Ai Weiwei on Google Plus: Looking for Trouble?

It didn't take long for Chinese dissident artist Ai Weiwei, released from detention on June (but not entirely free), to resume his provocative ways, placing himself in possible jeopardy.
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Ai Weiwei's self-portrait, "Outside Tompkins Square Park," 1986

Photo by Lee Rosenbaum, from Asia Society's current installation

It didn't take long for Chinese dissident artist Ai Weiwei, released from detention on June (but not entirely free), to resume his provocative ways, placing himself in possible jeopardy.

My advice to you is this: Hurry over to Ai Weiwei's Google Plus page (established on Monday) while you still can. Who knows how this latest (and, given his recent 81-day detention, most audacious) thumb-in-the-eye to the Chinese authorities can remain online and uncensored?

As Jeremy Page of the Wall Street Journal reported at the time of Ai's release last month, the dissident artist was barred from speaking to the media, "including through Twitter," for at least one year. He seems to believe he has found a loophole (for now) in Google Plus, the new rival to Twitter and Facebook.

Or maybe not: Page wrote, further down in his piece, that Ai "also confirmed that the ban applied to social media such as Twitter" [emphasis added].

In any event, it seems clear that the time Ai spent in forced contemplation of his alleged crimes did nothing to repress his spirit of political resistance. Along with his two innocuous inaugural comments on Google Plus ("I'm here, greetings," and "Here's proof of life"), he also posted some colorful give-'em-the-finger images of traditionally garbed Chinese warriors, in the tradition of some of his best-known photos, where he gives the finger to such landmarks as the Eiffel Tower, the White House and Tiananmen Square.

Much of Ai's recent work has focused on documentation of governmental malfeasance or abdication of responsibility. His new site personalizes that practice, posting documents related to his own situation. This document, in the Buzz section, relates to the Chinese government's tax delinquency charges against him.
Signed by Ai's wife, Lu Qing, it mentions going to a police station to view accounting information and also refers to lodging a "strong protest" related to the authorities' alleged refusal to provide accounting information and their alleged denial of the defense's "right to cross-examination."

According to Andrew Jacobs' New York Times report, published soon after Ai's release, the artist "is facing almost $2 million in fines and unpaid taxes."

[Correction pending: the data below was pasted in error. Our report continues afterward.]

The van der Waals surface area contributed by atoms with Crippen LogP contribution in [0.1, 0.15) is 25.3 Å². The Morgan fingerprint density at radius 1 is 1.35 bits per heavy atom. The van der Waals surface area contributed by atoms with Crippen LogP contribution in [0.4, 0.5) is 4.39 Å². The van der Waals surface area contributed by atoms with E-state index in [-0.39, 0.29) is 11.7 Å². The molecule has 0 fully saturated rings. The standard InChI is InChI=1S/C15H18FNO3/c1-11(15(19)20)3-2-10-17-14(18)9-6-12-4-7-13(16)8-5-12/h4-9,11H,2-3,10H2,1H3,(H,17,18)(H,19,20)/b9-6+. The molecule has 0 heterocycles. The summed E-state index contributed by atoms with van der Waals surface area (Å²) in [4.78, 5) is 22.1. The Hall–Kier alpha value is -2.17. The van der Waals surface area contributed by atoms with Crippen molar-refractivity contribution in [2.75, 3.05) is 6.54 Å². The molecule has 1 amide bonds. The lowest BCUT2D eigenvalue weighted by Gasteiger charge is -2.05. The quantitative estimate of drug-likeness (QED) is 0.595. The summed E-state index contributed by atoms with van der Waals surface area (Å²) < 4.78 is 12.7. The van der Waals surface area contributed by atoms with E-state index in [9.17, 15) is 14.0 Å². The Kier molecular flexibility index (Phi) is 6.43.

One of Ai's posted photo albums contains 249 images chronicling, in minute detail, the demolition by the authorities of his Shanghai studio last January.

Contingent on his being allowed to leave China, Ai has accepted a teaching offer at the Berlin University of the Arts. The terms of his release, however, restrict him to Beijing for one year.

Although he is not allowed to talk to the media, Ai did manage to say this recently to the Guardian:

My art will never change. It is deep in my bones. But it has made many things clearer. I have been working in the direction of freedom of expression. I think that is most important for my art.

It seems, then, that Ai is determined to disprove the title of my CultureGrrl blog report (linked at the top of this post) about the end of his detention -- Ai Weiwei Is Released (but his freedom of expression isn't). He is already testing the boundaries of what he can get away with. It's troubling, astonishing and admirable that he still has the courage to spar openly with the authorities on whom his continued (although circumscribed) liberty depends.

Speaking of which, there's currently a show of Ai Weiwei New York Photographs: 1983-1993 (to Aug. 14) at the Asia Society Museum in New York (planned in cooperation with the artist, long before his detention complicated matters). In a preview walkthrough for the museum's staff of his chronologically arranged images (mostly of documentary, rather than artistic, interest, from his formative years spent in the city amidst a community of soon-to-be famous young Chinese artists), museum director Melissa Chiu said this about Ai's photos of the 1988 Tompkins Square protests:

It became well known that there were examples of police brutality at some of these protests. A lot of people have surmised that this was a time when Ai Weiwei would have started to see the power of individual voices and how individual voices can actually make a difference, through those protests that he saw.

I was allowed to tag along during the staff's walkthrough with Chiu. Here's my CultureGrrl Video of some excerpts:

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